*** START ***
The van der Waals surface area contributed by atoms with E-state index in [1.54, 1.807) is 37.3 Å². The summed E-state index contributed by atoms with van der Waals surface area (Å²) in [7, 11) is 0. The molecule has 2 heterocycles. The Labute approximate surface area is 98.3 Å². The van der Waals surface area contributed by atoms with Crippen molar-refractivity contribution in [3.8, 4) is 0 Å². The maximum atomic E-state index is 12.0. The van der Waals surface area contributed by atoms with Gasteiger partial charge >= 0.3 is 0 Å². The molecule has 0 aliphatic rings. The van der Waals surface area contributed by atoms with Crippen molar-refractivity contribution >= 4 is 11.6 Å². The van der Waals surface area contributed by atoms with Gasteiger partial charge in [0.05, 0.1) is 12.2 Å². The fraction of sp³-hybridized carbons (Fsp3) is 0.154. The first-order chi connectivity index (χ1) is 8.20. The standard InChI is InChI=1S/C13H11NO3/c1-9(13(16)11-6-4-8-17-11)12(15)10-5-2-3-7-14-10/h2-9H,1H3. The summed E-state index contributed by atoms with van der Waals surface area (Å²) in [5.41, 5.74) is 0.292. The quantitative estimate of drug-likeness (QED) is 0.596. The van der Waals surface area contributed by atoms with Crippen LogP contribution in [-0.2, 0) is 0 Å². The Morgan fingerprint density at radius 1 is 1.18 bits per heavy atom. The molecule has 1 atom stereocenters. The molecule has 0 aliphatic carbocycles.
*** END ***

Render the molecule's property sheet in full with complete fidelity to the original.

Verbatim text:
The van der Waals surface area contributed by atoms with E-state index in [1.54, 1.807) is 37.3 Å². The summed E-state index contributed by atoms with van der Waals surface area (Å²) in [7, 11) is 0. The molecule has 2 heterocycles. The Labute approximate surface area is 98.3 Å². The van der Waals surface area contributed by atoms with Crippen molar-refractivity contribution in [3.8, 4) is 0 Å². The maximum atomic E-state index is 12.0. The van der Waals surface area contributed by atoms with Gasteiger partial charge >= 0.3 is 0 Å². The molecule has 0 aliphatic rings. The van der Waals surface area contributed by atoms with Crippen molar-refractivity contribution >= 4 is 11.6 Å². The van der Waals surface area contributed by atoms with Gasteiger partial charge in [0.05, 0.1) is 12.2 Å². The fraction of sp³-hybridized carbons (Fsp3) is 0.154. The first-order chi connectivity index (χ1) is 8.20. The standard InChI is InChI=1S/C13H11NO3/c1-9(13(16)11-6-4-8-17-11)12(15)10-5-2-3-7-14-10/h2-9H,1H3. The summed E-state index contributed by atoms with van der Waals surface area (Å²) in [5.41, 5.74) is 0.292. The quantitative estimate of drug-likeness (QED) is 0.596. The van der Waals surface area contributed by atoms with Crippen LogP contribution in [-0.2, 0) is 0 Å². The Morgan fingerprint density at radius 1 is 1.18 bits per heavy atom. The molecule has 1 atom stereocenters. The molecule has 0 aliphatic carbocycles.